8. I’m far less finicky and “OCD” than I was years ago when I refused to move my pivot foot between serves or needed to serve an “ace” ball again on my next serve or… But I do have one quirk that must have developed years ago when I did a lot more serve and volley tennis. While I do not mind a ball lying within a couple of feet of the net I try not to forget to ask my opponent not to place the third ball at the screen behind him. No, I’m not easily distracted by a majority of what goes on and around a court during a match, however, I have found that on that rare occasion when my opponent hits a ground stroke in close alignment with the ball at the screen my eyes see two balls of similar size and one which grows larger as it approaches me. When at the baseline, no problem. But when quick reflexes are required at the net the slight hesitation as my eyes re-focus on the one that’s getting larger can result in a miss hit or even a whiff. Of course, this then leads to a topic I call “ball management.” When the server opts to roll the third ball back to the screen I offer to carry and tend it and assure him that I will have it ready at any instant he needs it. I find that the match goes much quicker when all three balls are in control of one or both players and can be put into play when at least two are needed. In fact, I have played with people who place the third ball at the screen and ten insist on getting the original two he served back and almost ignoring the third ball for the entirety of his service game. The guy I played several times per year for thirty years and I practiced good ball management and we could play many more games as we kept all three balls in control and we each were attentive to when the other needed a second ball for the serve. Too many players are time and rhythm killers when they stroll thirty feet away to retrieve a ball when they could have allowed me to flip them the one I was carrying as a tender. Given this ball management concept seldom should a ball ever be lying at the screen to distract anyone. I have no problem when another player tells me about a preference regarding something he prefers so I hope others don’t mind my simple request. Of course, since the rules don’t require that a ball at the screen be cleaned up I have no problem with that either. Now I hope I haven’t caused anyone else to be distracted by a bright, yellow ball on a sunny day lying at the screen.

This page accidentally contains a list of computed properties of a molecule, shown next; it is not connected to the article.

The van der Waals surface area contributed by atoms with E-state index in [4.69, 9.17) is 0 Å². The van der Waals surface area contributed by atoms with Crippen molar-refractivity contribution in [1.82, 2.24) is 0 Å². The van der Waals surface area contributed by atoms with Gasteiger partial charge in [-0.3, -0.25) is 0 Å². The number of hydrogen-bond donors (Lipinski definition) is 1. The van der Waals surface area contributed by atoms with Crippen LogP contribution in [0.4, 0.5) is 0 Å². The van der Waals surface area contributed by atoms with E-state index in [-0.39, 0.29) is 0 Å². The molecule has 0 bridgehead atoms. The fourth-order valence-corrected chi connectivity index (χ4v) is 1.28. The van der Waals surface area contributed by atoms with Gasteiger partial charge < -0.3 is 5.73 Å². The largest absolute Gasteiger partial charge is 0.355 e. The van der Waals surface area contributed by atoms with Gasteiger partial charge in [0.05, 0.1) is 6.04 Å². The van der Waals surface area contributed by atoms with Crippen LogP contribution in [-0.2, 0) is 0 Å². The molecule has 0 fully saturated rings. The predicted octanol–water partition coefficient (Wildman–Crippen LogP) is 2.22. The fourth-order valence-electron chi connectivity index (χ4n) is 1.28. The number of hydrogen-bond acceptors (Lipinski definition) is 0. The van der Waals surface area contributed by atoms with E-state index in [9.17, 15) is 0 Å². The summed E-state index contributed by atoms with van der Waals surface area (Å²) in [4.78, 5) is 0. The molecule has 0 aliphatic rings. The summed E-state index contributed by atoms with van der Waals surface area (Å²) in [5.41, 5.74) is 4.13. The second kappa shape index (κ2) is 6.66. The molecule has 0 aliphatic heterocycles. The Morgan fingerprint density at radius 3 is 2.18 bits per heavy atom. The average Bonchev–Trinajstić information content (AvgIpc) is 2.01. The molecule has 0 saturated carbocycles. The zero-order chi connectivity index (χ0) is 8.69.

Bernie, i have played vs guys who hold the third ball while i am serving because THEY WANT TO CONTROL THE PACE OF THE GAME. You are not one of those are you? thanks, george

  9. My understanding is that any disruption between a first and second service is reason to allow another first serve. This is good sportsmanship.
    With that said I have seen many teams even pick up a ball and still not say first service.

    Phil, in a friendly, “who cares” match, sure; but there are many “interruptions” that do not qualify for a first serve being given. thanks, george